Thanksgiving is all about turkeys, except at the movies, where only the finest works du cinema are feasted upon. Fortunately, there’s a whole slew of film classics that center on (or include significant references to) Thanksgiving, and I’m thankfully here to tell you the 10 best.
“Hannah and Her Sisters” (1986)
Woody Allen’s seriocomic epic spans the ups and downs of a New York family, beginning and ending with a Thanksgiving dinner that’s hosted by the uneasily married Hannah (Mia Farrow) and Elliot (Michael Caine). The movie has three arcs filled with adultery and reconciliation, along with Oscar-winning performances by Caine and Dianne Wiest. It’s engaging and artful every step of the way. Be thankful.
This Oscar-winning classic was written by and stars Sylvester Stallone as Rocky Balboa, a Philly small-timer who gets a crack at some golden-gloving. In a memorable scene, he takes his lady love Adrian (Talia Shire) skating on Thanksgiving. Says Rocky: “Listen, I don’t want no turkey anyway, ya know.” Adrian: “But it was Thanksgiving.” Rocky: “It was what?” Adrian: “It was Thanksgiving.” Rocky: “Yeah, to you. But to me, it’s Thursday, right?” On any day, everyone loves this film, and while I’m not one of its cultists, I can’t pooh-pooh anything that prompts a Broadway musical.
“The Ice Storm” (1997)
Ang Lee directed this penetrating flick based on Rick Moody’s novel, and the public responded with a resounding, “Who cares?,” though the movie has developed a very high-class reputation as a world-class winner. It’s set during Thanksgiving 1973 and focuses on two Connecticut families who are scandalizing their way through a highly transitional time in the culture. Along the way, there’s lots of booze, adultery and even electrocution, making the Thanksgiving theme especially ironic. Kevin Kline, Joan Allen, Tobey Maguire and Sigourney Weaver create a storm of sterling performances.
“Home for the Holidays” (1995)
I liked this Jodie Foster-directed film so much, I was sure Jodie would have a bright career behind the camera ahead. It’s a charming and quirky film in which Holly Hunter plays a single mom who gets fired and goes off to spend Thanksgiving with her folks, also sharing nibbles and quibbles with Robert Downey Jr. as her gay brother, Dylan McDermott as his new pal and Geraldine Chaplin, who’s hilarious as their wacky aunt. Check it out.
“She’s Gotta Have It” (1986)
Spike Lee’s first feature-length film was low budget but high on intentions and extremely engaging. It concerns Nola Darling (Tracy Camilla Johns), a young woman juggling three boyfriends (including one played by Spike Lee) and having a fine time of keeping them in limbo. One of the film’s high points is the “Thanksgiving with Nola’s men” scene, in which all three vie for her as she alternately giggles and rolls her eyes.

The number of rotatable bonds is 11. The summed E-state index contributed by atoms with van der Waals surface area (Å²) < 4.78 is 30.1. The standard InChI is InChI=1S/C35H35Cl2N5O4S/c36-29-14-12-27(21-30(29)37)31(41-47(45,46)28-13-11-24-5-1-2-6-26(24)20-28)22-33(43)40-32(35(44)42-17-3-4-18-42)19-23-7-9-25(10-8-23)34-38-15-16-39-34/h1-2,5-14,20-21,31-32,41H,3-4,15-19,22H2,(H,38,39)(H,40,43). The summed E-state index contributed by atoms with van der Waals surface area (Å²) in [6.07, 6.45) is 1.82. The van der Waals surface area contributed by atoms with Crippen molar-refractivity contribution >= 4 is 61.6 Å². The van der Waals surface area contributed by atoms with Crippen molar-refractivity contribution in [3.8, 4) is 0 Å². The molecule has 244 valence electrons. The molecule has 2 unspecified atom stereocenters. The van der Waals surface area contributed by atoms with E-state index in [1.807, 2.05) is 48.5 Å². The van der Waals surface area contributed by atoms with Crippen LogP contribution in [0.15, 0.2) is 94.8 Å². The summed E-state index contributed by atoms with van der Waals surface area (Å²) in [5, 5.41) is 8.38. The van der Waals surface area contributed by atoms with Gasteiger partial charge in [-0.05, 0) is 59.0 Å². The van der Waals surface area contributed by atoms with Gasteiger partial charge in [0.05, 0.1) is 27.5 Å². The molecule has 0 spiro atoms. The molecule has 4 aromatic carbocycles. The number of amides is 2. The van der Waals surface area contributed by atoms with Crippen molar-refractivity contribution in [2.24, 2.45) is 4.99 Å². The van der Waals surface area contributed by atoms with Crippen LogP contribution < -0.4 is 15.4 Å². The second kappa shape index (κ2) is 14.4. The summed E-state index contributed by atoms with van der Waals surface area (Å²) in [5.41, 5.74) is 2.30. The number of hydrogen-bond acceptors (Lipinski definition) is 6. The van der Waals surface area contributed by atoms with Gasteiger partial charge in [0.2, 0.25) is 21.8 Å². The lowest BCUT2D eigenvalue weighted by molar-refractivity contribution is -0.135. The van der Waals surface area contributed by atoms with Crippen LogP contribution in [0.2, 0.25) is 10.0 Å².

“Addams Family Values” (1993)
The rare successful sequel (in this case, to 1991’s “The Addams Family”), “AFV” has Wednesday and Pugsley horrified when a new baby brother, Pubert, enters their lives. The kids are sent to camp, where Wednesday bonds with the other outcasts against the place’s tyranny and refuses to play Pocahontas in a show about the first Thanksgiving. But she relents, only to lead the cast in a mutiny and move on to darker pastures. It’s basically nutty and funny, and I’m grateful they made it.
“Alice’s Restaurant” (1969)
Based on folk singer Arlo Guthrie’s song “Alice’s Restaurant Massacree,” this is a freewheeling pastiche that truly encapsulates the late ’70s with gutsy glee. Arlo plays himself, a draft dodger who’s thrown out of school, hitchhikes to Massachusetts and ends up with friends Alice and Ray. Says the description: “After Thanksgiving dinner, Arlo and his friends decide to do Alice and Ray a favor by taking several months worth of garbage from their house to the dump.” Ah, who cares? This is by far one of the best hippie-dippie flicks ever made, one that will go well with your cranberry sauce and gravy.
“Broadway Danny Rose” (1984)
Woody makes the cut again with his black-and-white film in which he’s a low-level talent agent who has to pretend to be Mia Farrow’s boyfriend because she’s having an affair with a low-level lounge singer who’s married and needs a break and … Anyway, at the end, Woody hosts a Thanksgiving Day party for all his freaky clients and brags about how great frozen turkey is. He makes up with Mia’s character, which I guess is something to be thankful for, even if it’s only fiction.
“For Your Consideration” (2006)
Christopher Guest directed this hilarious spoof of Oscar mania, and he featured his usual crew, including himself, Eugene Levy, Jane Lynch, Jennifer Coolidge and Catherine O’Hara (who’s so good she should have gotten a real Oscar nomination for this). The movie is about several actors who are getting Oscar buzz for “Home For Purim,” a heated drama about a Jewish family in the deep south in the 1940s, with Parker Posey as their lesbian daughter. When the studio wants to tone down the Semitism, they switch the title to “Home For Thanksgiving,” but the gratitude never ends up extending to many awards podiums. In fact, the three hopefuls have to give up hope and go back to their talent-free lives, traumatized. A riotous romp!
“The Facts of Life Reunion” (2001)
Let me bend the rules and include a TV movie, even one I haven’t seen — but I just know it’s gotta be amazing! After all, it updates you on all the gals — like Natalie, who’s now a CNN producer; Blair, who owns hotels; and Tootie, who’s a talk show host. (Nancy McKeon couldn’t make the movie because of scheduling conflicts, so who cares what happened to Jo?) The plot? “Natalie has talked all the girls and Mrs. Garrett into spending the Thanksgiving holiday together back in Peekskill, New York.” You take the good, you take the bad …
Michael Musto is a contributing journalist for TheBlot Magazine.